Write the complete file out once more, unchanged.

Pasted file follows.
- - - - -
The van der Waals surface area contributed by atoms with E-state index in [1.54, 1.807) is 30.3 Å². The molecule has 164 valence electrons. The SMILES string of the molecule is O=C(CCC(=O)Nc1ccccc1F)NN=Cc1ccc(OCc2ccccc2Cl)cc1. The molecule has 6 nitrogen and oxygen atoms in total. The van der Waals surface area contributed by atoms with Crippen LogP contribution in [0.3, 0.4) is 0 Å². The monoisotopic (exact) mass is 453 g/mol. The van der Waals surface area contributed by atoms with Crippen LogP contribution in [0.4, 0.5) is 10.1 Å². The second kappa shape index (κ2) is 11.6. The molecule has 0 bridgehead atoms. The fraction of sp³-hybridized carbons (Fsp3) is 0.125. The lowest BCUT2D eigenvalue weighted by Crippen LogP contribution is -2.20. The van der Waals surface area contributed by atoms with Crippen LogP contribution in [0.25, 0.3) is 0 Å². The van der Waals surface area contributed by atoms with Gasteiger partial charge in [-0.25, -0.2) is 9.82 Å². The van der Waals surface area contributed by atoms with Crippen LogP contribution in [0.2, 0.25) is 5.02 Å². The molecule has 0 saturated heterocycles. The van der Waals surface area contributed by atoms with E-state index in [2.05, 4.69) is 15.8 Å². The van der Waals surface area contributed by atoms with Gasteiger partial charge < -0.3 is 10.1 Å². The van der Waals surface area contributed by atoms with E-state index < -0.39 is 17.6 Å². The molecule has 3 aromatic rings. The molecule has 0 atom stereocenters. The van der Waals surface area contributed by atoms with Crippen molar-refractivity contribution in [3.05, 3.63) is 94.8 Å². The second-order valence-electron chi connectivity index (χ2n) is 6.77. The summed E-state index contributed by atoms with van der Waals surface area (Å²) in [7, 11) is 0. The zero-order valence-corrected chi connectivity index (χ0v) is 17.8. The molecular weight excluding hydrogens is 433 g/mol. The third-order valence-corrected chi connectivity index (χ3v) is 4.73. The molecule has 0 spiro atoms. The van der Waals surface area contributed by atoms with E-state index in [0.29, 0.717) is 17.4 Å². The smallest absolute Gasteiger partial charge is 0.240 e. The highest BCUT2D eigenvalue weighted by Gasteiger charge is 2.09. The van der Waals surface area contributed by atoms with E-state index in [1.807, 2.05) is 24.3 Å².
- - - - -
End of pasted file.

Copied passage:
The van der Waals surface area contributed by atoms with E-state index in [1.54, 1.807) is 30.3 Å². The molecule has 164 valence electrons. The SMILES string of the molecule is O=C(CCC(=O)Nc1ccccc1F)NN=Cc1ccc(OCc2ccccc2Cl)cc1. The molecule has 6 nitrogen and oxygen atoms in total. The van der Waals surface area contributed by atoms with Crippen LogP contribution in [0.3, 0.4) is 0 Å². The monoisotopic (exact) mass is 453 g/mol. The van der Waals surface area contributed by atoms with Crippen LogP contribution in [0.4, 0.5) is 10.1 Å². The second kappa shape index (κ2) is 11.6. The molecule has 0 bridgehead atoms. The fraction of sp³-hybridized carbons (Fsp3) is 0.125. The lowest BCUT2D eigenvalue weighted by Crippen LogP contribution is -2.20. The van der Waals surface area contributed by atoms with Crippen LogP contribution in [0.25, 0.3) is 0 Å². The van der Waals surface area contributed by atoms with Gasteiger partial charge in [-0.25, -0.2) is 9.82 Å². The van der Waals surface area contributed by atoms with Crippen LogP contribution in [0.2, 0.25) is 5.02 Å². The molecule has 0 saturated heterocycles. The van der Waals surface area contributed by atoms with E-state index in [2.05, 4.69) is 15.8 Å². The van der Waals surface area contributed by atoms with Gasteiger partial charge < -0.3 is 10.1 Å². The van der Waals surface area contributed by atoms with E-state index < -0.39 is 17.6 Å². The molecule has 3 aromatic rings. The molecule has 0 atom stereocenters. The van der Waals surface area contributed by atoms with Crippen molar-refractivity contribution in [3.05, 3.63) is 94.8 Å². The second-order valence-electron chi connectivity index (χ2n) is 6.77. The summed E-state index contributed by atoms with van der Waals surface area (Å²) in [7, 11) is 0. The zero-order valence-corrected chi connectivity index (χ0v) is 17.8. The molecular weight excluding hydrogens is 433 g/mol. The third-order valence-corrected chi connectivity index (χ3v) is 4.73. The molecule has 0 spiro atoms. The van der Waals surface area contributed by atoms with E-state index in [0.29, 0.717) is 17.4 Å². The smallest absolute Gasteiger partial charge is 0.240 e. The highest BCUT2D eigenvalue weighted by Gasteiger charge is 2.09. The van der Waals surface area contributed by atoms with E-state index in [1.807, 2.05) is 24.3 Å².